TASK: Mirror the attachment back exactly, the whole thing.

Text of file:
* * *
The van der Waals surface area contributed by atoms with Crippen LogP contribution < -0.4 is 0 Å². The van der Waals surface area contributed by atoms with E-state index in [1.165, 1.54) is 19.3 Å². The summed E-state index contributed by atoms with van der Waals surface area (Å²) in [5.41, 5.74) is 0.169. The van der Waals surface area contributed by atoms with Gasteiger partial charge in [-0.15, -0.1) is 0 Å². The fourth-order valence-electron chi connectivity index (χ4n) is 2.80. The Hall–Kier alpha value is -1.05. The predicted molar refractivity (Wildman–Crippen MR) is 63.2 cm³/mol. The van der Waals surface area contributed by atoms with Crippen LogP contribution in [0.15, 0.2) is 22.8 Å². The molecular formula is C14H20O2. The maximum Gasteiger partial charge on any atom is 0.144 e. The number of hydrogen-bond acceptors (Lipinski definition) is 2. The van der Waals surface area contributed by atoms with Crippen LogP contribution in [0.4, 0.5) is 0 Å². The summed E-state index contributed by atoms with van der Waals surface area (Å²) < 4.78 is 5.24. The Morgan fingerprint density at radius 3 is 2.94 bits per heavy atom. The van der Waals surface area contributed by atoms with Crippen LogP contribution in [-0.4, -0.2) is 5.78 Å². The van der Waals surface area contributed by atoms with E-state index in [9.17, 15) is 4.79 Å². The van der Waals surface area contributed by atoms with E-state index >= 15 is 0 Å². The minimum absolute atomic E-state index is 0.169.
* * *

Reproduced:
The van der Waals surface area contributed by atoms with Crippen LogP contribution < -0.4 is 0 Å². The van der Waals surface area contributed by atoms with E-state index in [1.165, 1.54) is 19.3 Å². The summed E-state index contributed by atoms with van der Waals surface area (Å²) in [5.41, 5.74) is 0.169. The van der Waals surface area contributed by atoms with Gasteiger partial charge in [-0.15, -0.1) is 0 Å². The fourth-order valence-electron chi connectivity index (χ4n) is 2.80. The Hall–Kier alpha value is -1.05. The predicted molar refractivity (Wildman–Crippen MR) is 63.2 cm³/mol. The van der Waals surface area contributed by atoms with Crippen LogP contribution in [0.15, 0.2) is 22.8 Å². The molecular formula is C14H20O2. The maximum Gasteiger partial charge on any atom is 0.144 e. The number of hydrogen-bond acceptors (Lipinski definition) is 2. The van der Waals surface area contributed by atoms with Crippen LogP contribution in [0.4, 0.5) is 0 Å². The summed E-state index contributed by atoms with van der Waals surface area (Å²) < 4.78 is 5.24. The Morgan fingerprint density at radius 3 is 2.94 bits per heavy atom. The van der Waals surface area contributed by atoms with Crippen LogP contribution in [-0.4, -0.2) is 5.78 Å². The van der Waals surface area contributed by atoms with E-state index in [9.17, 15) is 4.79 Å². The van der Waals surface area contributed by atoms with E-state index >= 15 is 0 Å². The minimum absolute atomic E-state index is 0.169.